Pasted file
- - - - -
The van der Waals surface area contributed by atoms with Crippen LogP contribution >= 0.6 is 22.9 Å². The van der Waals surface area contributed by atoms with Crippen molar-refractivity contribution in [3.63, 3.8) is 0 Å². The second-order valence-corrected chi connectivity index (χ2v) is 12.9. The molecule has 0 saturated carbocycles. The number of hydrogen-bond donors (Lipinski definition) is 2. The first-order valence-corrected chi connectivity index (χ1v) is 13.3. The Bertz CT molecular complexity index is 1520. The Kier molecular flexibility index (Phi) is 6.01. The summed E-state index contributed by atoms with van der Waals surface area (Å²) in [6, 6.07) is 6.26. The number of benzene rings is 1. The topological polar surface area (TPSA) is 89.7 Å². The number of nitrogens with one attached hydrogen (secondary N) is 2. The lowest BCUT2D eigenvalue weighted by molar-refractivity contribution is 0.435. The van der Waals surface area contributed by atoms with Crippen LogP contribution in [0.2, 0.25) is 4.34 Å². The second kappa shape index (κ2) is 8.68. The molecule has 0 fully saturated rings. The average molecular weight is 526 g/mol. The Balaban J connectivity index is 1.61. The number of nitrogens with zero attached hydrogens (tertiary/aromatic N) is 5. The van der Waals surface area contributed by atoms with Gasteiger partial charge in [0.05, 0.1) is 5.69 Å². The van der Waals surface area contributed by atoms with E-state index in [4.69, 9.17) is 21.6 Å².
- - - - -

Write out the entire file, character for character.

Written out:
The van der Waals surface area contributed by atoms with Crippen LogP contribution >= 0.6 is 22.9 Å². The van der Waals surface area contributed by atoms with Crippen molar-refractivity contribution in [3.63, 3.8) is 0 Å². The second-order valence-corrected chi connectivity index (χ2v) is 12.9. The molecule has 0 saturated carbocycles. The number of hydrogen-bond donors (Lipinski definition) is 2. The first-order valence-corrected chi connectivity index (χ1v) is 13.3. The Bertz CT molecular complexity index is 1520. The Kier molecular flexibility index (Phi) is 6.01. The summed E-state index contributed by atoms with van der Waals surface area (Å²) in [6, 6.07) is 6.26. The number of benzene rings is 1. The topological polar surface area (TPSA) is 89.7 Å². The number of nitrogens with one attached hydrogen (secondary N) is 2. The lowest BCUT2D eigenvalue weighted by molar-refractivity contribution is 0.435. The van der Waals surface area contributed by atoms with Crippen LogP contribution in [0.2, 0.25) is 4.34 Å². The second kappa shape index (κ2) is 8.68. The molecule has 0 fully saturated rings. The average molecular weight is 526 g/mol. The Balaban J connectivity index is 1.61. The number of nitrogens with zero attached hydrogens (tertiary/aromatic N) is 5. The van der Waals surface area contributed by atoms with Gasteiger partial charge in [0.05, 0.1) is 5.69 Å². The van der Waals surface area contributed by atoms with E-state index in [4.69, 9.17) is 21.6 Å².